We have often accused Ned Luberecki of being among the busiest guys in bluegrass. In addition to playing banjo with the Becky Buller Band, he is an on-air radio personality on Bluegrass Junction at SiriusXM, a private banjo instructor, and a regular teacher at bluegrass and banjo camps around the country.
Oh… and he’s also solo recording artist with a pair of banjo albums to his credit.
Now Ned has two new banjo videos available through Truefire online, designed for intermediate and advanced level students of the five string. These are collections of specific lessons on a variety of topics.
He tells us why he likes working with Truefire.
“I’m thrilled to be working with the folks at TrueFire. Their video production along with the ability to slow down or speed up the video, loop individual or multiple measures, and see it all scrolling along with the tab in real time using SoundSlice, is the best I’ve seen.”
Available now is Luberecki’s My Banjo Heroes course, where he takes you through six musicians who had a particular influence on his development as a professional banjo player.
Ned explained a bit about this series of lessons…
“TrueFire has a series called My Guitar Heroes (they changed it to banjo for me), in which they ask their instructors to list six of their heroes, explain what influence that person has had on the instructor’s playing, and then to play something that shows the influence. It was tough to narrow the list down to just six, and they’re not all banjo players.
In my case, I decided to bypass Earl Scruggs, only because if you’re playing bluegrass style banjo, Earl is already your primary influence – whether you know it or not.
I went with:
• JD Crowe – I’ve always admired his tone, drive and attack.
• Tony Trischka – Tony’s creativity and inventiveness have certainly made their mark on me.
• Alan Munde – Alan is the most melodic banjo player of all of us. What an inspiration!
• Tony Rice – What bluegrass musician of our generation hasn’t been influenced by TR?
• Sam Bush – Sam and the New Grass Revival were my introduction to rock and roll.
• Edward Van Halen – It wasn’t until I started this series that I realized just how deep his influence was.”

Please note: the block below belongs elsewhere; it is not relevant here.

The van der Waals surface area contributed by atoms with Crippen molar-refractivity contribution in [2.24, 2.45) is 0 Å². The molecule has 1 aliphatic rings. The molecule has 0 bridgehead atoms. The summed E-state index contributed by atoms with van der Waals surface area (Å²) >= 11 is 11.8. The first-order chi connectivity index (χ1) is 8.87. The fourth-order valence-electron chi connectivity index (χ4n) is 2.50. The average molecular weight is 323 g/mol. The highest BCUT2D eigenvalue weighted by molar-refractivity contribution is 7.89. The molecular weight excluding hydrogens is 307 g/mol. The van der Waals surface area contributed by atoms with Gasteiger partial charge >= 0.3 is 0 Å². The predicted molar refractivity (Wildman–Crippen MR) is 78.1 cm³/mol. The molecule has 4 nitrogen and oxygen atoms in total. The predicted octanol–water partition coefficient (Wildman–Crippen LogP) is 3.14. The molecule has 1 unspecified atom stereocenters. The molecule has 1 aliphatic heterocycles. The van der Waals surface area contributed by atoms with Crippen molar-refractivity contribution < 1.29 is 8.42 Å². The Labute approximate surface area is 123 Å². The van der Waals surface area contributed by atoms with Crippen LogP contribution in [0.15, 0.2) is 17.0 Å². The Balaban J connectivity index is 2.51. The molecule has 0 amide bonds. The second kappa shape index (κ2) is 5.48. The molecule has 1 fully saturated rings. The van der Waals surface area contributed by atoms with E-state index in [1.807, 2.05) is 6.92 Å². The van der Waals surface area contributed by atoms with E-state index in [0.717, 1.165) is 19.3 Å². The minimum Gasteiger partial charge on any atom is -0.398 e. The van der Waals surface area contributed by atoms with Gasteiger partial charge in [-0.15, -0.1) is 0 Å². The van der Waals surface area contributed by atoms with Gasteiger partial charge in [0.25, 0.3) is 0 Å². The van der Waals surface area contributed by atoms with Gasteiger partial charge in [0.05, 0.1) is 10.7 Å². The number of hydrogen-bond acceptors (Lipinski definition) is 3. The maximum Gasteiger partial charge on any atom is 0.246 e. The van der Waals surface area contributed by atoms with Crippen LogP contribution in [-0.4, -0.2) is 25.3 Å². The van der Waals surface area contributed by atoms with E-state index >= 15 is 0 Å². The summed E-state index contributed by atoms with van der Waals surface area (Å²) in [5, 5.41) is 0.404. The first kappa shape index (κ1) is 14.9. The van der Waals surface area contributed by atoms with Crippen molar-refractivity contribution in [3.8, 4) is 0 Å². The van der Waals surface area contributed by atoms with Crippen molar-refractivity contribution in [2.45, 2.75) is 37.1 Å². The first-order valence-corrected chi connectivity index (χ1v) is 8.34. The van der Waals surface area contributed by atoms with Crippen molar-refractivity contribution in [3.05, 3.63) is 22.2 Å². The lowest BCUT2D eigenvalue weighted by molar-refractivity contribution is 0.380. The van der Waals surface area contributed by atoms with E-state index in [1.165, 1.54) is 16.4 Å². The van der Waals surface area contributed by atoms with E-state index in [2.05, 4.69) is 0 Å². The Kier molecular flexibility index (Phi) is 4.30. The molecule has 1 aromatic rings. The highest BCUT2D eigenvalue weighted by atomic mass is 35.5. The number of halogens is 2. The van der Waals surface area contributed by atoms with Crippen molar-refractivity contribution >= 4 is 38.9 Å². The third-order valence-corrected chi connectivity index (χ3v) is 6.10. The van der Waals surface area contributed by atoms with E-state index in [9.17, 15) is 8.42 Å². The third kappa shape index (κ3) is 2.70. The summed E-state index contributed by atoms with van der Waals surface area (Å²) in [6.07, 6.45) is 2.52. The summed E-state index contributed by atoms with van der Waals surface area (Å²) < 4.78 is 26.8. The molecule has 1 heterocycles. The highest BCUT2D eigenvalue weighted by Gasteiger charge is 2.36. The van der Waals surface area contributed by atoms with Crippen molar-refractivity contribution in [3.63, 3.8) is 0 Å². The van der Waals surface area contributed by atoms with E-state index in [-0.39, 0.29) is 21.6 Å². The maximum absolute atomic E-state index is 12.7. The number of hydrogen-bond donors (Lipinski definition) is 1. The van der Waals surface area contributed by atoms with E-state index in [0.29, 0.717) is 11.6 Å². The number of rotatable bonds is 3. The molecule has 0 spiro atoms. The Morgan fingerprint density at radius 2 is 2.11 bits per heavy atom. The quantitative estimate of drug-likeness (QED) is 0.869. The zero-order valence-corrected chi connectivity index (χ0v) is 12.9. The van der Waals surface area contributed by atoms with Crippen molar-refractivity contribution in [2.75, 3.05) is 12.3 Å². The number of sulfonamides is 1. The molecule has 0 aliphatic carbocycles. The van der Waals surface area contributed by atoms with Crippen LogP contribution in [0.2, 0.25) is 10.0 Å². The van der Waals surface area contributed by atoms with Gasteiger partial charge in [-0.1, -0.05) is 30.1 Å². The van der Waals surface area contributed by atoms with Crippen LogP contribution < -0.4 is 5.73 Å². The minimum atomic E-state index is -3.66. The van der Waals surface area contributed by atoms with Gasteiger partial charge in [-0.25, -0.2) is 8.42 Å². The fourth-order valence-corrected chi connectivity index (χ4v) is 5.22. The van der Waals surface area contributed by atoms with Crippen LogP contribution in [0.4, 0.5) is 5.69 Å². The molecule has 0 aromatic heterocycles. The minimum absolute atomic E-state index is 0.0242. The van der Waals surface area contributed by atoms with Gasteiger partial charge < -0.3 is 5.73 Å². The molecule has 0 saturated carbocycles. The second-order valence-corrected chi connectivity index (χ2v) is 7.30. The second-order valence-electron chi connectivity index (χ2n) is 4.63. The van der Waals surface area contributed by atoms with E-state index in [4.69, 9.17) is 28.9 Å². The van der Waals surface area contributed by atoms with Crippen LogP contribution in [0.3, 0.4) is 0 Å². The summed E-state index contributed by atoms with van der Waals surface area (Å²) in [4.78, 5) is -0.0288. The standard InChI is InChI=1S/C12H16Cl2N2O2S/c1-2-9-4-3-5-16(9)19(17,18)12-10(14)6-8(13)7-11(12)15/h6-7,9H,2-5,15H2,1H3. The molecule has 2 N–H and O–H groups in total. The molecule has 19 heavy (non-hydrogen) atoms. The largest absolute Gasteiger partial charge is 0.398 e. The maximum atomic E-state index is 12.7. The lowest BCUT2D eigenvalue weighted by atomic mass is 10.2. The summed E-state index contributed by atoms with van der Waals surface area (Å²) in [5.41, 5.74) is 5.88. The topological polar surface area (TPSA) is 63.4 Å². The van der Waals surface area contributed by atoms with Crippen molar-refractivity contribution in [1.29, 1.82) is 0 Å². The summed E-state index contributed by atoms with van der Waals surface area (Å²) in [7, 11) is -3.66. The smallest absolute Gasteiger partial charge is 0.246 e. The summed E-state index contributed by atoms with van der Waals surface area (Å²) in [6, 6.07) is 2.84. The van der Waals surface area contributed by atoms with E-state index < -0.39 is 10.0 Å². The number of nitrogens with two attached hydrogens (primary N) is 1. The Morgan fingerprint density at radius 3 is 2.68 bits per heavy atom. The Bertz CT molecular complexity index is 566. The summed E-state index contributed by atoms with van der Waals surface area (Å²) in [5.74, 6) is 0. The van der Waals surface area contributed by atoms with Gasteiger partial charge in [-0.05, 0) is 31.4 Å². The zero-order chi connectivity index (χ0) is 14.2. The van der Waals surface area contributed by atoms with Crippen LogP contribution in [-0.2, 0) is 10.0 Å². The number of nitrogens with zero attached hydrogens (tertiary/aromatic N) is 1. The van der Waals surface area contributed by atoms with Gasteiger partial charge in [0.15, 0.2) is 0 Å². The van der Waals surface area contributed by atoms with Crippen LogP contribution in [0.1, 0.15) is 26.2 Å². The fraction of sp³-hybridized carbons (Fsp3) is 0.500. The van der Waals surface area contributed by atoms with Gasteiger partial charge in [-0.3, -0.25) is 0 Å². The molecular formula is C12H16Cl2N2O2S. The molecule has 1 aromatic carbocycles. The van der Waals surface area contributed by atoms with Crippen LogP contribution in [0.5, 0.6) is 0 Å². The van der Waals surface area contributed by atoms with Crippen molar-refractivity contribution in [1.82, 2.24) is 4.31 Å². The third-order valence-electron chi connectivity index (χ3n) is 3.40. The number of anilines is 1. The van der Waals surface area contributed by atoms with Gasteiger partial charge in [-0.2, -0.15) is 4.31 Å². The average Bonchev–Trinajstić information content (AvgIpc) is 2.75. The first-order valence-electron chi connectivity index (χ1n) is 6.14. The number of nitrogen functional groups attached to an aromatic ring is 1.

Here’s a preview…
My Banjo Heroes with Ned Luberecki is available now for $39.99 from the Truefire web site. Like all the video instruction courses they offer, you view and practice with the course on the web site, allowing you to utilize the looping and slowdown features on your Mac or Windows computer, or iOS or Android device.
Ned has also completed another new course, not yet live, though pre-orders are enabled. It’s called Melodic Banjo Handbook, and is designed for players who are new to this style where the banjo plays melody on every note of a measure, instead of spacing them within a roll. This approach was pioneered by Bill Keith with Bill Monroe in the 1960s, and is now a standard part of the repertoire, especially playing fiddle tunes or more jazz-oriented music.
Once again, he offers an overview.
“In my new Melodic Banjo Handbook I take a practical approach to playing melodic style. Rather than methodically learning scales and modes in every key – which the average player will hardly ever actually use – I teach how to play major scales in G, C, and D, along with a couple of scale patterns (sometimes called ‘folded scales’) that teach the fingerboard positions and patterns common to melodic style banjo.
Then we put them to use by playing a number of fiddle tunes in G, C, and D, as well as Am and Em. I also include a section on bluesy melodic style licks that a player can use to spice up their bluegrass playing. I take the same approach in Scruggs Style playing, learn to navigate in the keys that you’ll most likely need to play in.
Once you get comfortable with those positions and patterns, you’ll be ready to start figuring out melodic style solos on your own.”
And again, a preview…
Pre-orders for Melodic Banjo Handbook are also available at the Truefire site for $39.99. A release date has not been announced.
Lastly, Ned addressed the recent news of the merger of ArtistWorks, another popular online learning environment, with Truefire.
“I was also excited to learn that Truefire Studios recently acquired ArtistWorks. I don’t know what the future holds for the merger, but I have several friends and colleagues (and musical heroes) who are ArtistWorks instructors, and I really hope this opens the door to some collaborations. At any rate, it should provide an incredible resource for anyone wanting to improve their playing.”
See all that is available from Truefire online.